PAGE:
Den kinesiske stats bestræbelser på at forme normer og forventninger (1949-2020)

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Bo Ærenlund Sørensen


University of Copenhagen


DKK 1,337,821




Reintegration Fellowships


Throughout the existence of the People's Republic of China (PRC), the Chinese party-state has sought resolutely to influence popular norms, beliefs, and expectations. This has been attempted-and for long periods with significant success-through the careful production of newspapers, plays, novels, movies, songs, political campaigns, text books, rituals, sporting events, penal practice, etc. This project will attempt to reverse-engineer the strategies pursued by China's party-state, in order to gain a better grasp of what popular attitudes and behaviors the party-state has identified as the most problematic. This will increase our understanding of how cultural traditions, social norms, and political plans have interacted to create the stunning trajectory of Chinese history since 1949.


Recently, a prominent political scientist described the PRC as a "red swan," in the sense that the dominant approaches to studying China's political economic and political system appear increasingly disconnected from reality, because they are based on the assumption that China's political and economic system must either move in the direction of political pluralism and economic liberalization or else collapse due to popular dissatisfaction and problems with managing the increasingly complex economy. This inability to come to grips with some of the central assumptions and mechanisms that have produced China's transformations after Mao becomes increasingly problematic as China's increasing gravity is ineluctably reshaping global norms and institutions.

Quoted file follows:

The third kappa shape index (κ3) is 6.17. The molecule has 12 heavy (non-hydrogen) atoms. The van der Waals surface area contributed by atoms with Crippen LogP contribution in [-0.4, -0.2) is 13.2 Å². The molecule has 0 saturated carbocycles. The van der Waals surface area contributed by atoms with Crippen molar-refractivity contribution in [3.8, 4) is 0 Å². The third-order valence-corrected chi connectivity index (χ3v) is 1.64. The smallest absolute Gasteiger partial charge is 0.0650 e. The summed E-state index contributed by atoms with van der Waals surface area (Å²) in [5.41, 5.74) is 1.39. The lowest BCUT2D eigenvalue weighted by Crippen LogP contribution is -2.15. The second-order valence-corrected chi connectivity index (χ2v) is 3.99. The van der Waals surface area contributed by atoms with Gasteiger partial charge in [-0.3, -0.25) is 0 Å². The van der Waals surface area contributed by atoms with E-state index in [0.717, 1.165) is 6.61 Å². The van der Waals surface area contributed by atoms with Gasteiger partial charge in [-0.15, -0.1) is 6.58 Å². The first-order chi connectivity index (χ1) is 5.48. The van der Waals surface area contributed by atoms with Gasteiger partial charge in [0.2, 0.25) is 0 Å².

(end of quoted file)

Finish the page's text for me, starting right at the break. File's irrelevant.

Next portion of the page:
This project will be based on analysis of three different types of sources: 1) digitized newspaper archives: 2) data from various online platforms: 3) popular movies, novels, magazines, and other cultural products. Together, these sources allow us an understanding of the evolution of China's social imaginary as well as of the ways in which the Chinese party-state has attempted to shape this social imaginary. The analysis will rely on a mix of quantitative and qualitative methods. The quantitative analysis will examine the changing meaning of keywords, the affective coloring of terms, the use of popular myths, the changing moral discourse, descriptions of motivating factors, the depiction of threats and the attempts to use or defuse terms related to religiosity and bodily healt.

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